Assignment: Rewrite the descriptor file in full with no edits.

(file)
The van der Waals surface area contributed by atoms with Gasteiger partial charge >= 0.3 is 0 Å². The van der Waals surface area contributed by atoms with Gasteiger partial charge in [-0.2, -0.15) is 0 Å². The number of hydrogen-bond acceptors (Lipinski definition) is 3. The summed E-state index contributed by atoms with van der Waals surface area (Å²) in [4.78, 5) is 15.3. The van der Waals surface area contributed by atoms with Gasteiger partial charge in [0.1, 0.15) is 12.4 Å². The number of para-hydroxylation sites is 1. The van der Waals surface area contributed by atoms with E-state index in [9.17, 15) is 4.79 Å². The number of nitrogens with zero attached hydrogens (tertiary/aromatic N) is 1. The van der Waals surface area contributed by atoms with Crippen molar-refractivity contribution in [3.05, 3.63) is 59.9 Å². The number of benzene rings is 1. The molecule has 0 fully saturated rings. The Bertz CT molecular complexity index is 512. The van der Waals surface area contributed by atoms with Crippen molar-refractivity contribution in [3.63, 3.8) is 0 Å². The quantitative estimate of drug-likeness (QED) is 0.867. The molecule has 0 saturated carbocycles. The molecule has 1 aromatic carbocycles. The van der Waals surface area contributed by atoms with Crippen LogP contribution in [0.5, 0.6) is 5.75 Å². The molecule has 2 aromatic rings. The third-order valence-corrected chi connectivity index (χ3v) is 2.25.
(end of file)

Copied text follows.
The van der Waals surface area contributed by atoms with Gasteiger partial charge >= 0.3 is 0 Å². The van der Waals surface area contributed by atoms with Gasteiger partial charge in [-0.2, -0.15) is 0 Å². The number of hydrogen-bond acceptors (Lipinski definition) is 3. The summed E-state index contributed by atoms with van der Waals surface area (Å²) in [4.78, 5) is 15.3. The van der Waals surface area contributed by atoms with Gasteiger partial charge in [0.1, 0.15) is 12.4 Å². The number of para-hydroxylation sites is 1. The van der Waals surface area contributed by atoms with E-state index in [9.17, 15) is 4.79 Å². The number of nitrogens with zero attached hydrogens (tertiary/aromatic N) is 1. The van der Waals surface area contributed by atoms with Crippen molar-refractivity contribution in [3.05, 3.63) is 59.9 Å². The number of benzene rings is 1. The molecule has 0 fully saturated rings. The Bertz CT molecular complexity index is 512. The van der Waals surface area contributed by atoms with Crippen molar-refractivity contribution in [3.63, 3.8) is 0 Å². The quantitative estimate of drug-likeness (QED) is 0.867. The molecule has 0 saturated carbocycles. The molecule has 1 aromatic carbocycles. The van der Waals surface area contributed by atoms with Crippen LogP contribution in [0.5, 0.6) is 5.75 Å². The molecule has 2 aromatic rings. The third-order valence-corrected chi connectivity index (χ3v) is 2.25.